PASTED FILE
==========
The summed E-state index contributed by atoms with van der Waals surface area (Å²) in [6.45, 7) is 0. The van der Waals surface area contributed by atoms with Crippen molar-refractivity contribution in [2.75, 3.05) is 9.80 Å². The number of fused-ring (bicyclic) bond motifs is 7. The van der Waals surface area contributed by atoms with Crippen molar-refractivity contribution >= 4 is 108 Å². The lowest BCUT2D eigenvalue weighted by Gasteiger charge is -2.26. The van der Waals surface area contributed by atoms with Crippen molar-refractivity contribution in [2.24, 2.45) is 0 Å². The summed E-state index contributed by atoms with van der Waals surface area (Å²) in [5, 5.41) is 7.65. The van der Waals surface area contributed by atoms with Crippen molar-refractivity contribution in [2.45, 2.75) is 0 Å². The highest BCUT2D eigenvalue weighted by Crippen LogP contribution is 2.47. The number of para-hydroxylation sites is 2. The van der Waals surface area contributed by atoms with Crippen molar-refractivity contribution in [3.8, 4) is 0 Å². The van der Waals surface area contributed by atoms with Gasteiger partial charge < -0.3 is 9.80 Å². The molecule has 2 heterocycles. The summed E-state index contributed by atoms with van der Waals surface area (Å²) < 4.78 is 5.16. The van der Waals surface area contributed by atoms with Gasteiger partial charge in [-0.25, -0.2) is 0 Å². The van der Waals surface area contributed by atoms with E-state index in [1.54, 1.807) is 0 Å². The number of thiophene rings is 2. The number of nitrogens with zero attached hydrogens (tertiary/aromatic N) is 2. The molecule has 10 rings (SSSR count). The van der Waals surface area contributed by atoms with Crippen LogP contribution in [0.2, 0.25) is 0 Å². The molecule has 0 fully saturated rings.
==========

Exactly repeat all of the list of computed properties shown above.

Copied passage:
The summed E-state index contributed by atoms with van der Waals surface area (Å²) in [6.45, 7) is 0. The van der Waals surface area contributed by atoms with Crippen molar-refractivity contribution in [2.75, 3.05) is 9.80 Å². The number of fused-ring (bicyclic) bond motifs is 7. The van der Waals surface area contributed by atoms with Crippen molar-refractivity contribution >= 4 is 108 Å². The lowest BCUT2D eigenvalue weighted by Gasteiger charge is -2.26. The van der Waals surface area contributed by atoms with Crippen molar-refractivity contribution in [2.24, 2.45) is 0 Å². The summed E-state index contributed by atoms with van der Waals surface area (Å²) in [5, 5.41) is 7.65. The van der Waals surface area contributed by atoms with Crippen molar-refractivity contribution in [2.45, 2.75) is 0 Å². The highest BCUT2D eigenvalue weighted by Crippen LogP contribution is 2.47. The number of para-hydroxylation sites is 2. The van der Waals surface area contributed by atoms with Crippen molar-refractivity contribution in [3.8, 4) is 0 Å². The van der Waals surface area contributed by atoms with Gasteiger partial charge < -0.3 is 9.80 Å². The molecule has 2 heterocycles. The summed E-state index contributed by atoms with van der Waals surface area (Å²) < 4.78 is 5.16. The van der Waals surface area contributed by atoms with Gasteiger partial charge in [-0.25, -0.2) is 0 Å². The van der Waals surface area contributed by atoms with E-state index in [1.54, 1.807) is 0 Å². The number of thiophene rings is 2. The number of nitrogens with zero attached hydrogens (tertiary/aromatic N) is 2. The molecule has 10 rings (SSSR count). The van der Waals surface area contributed by atoms with Crippen LogP contribution in [0.2, 0.25) is 0 Å². The molecule has 0 fully saturated rings.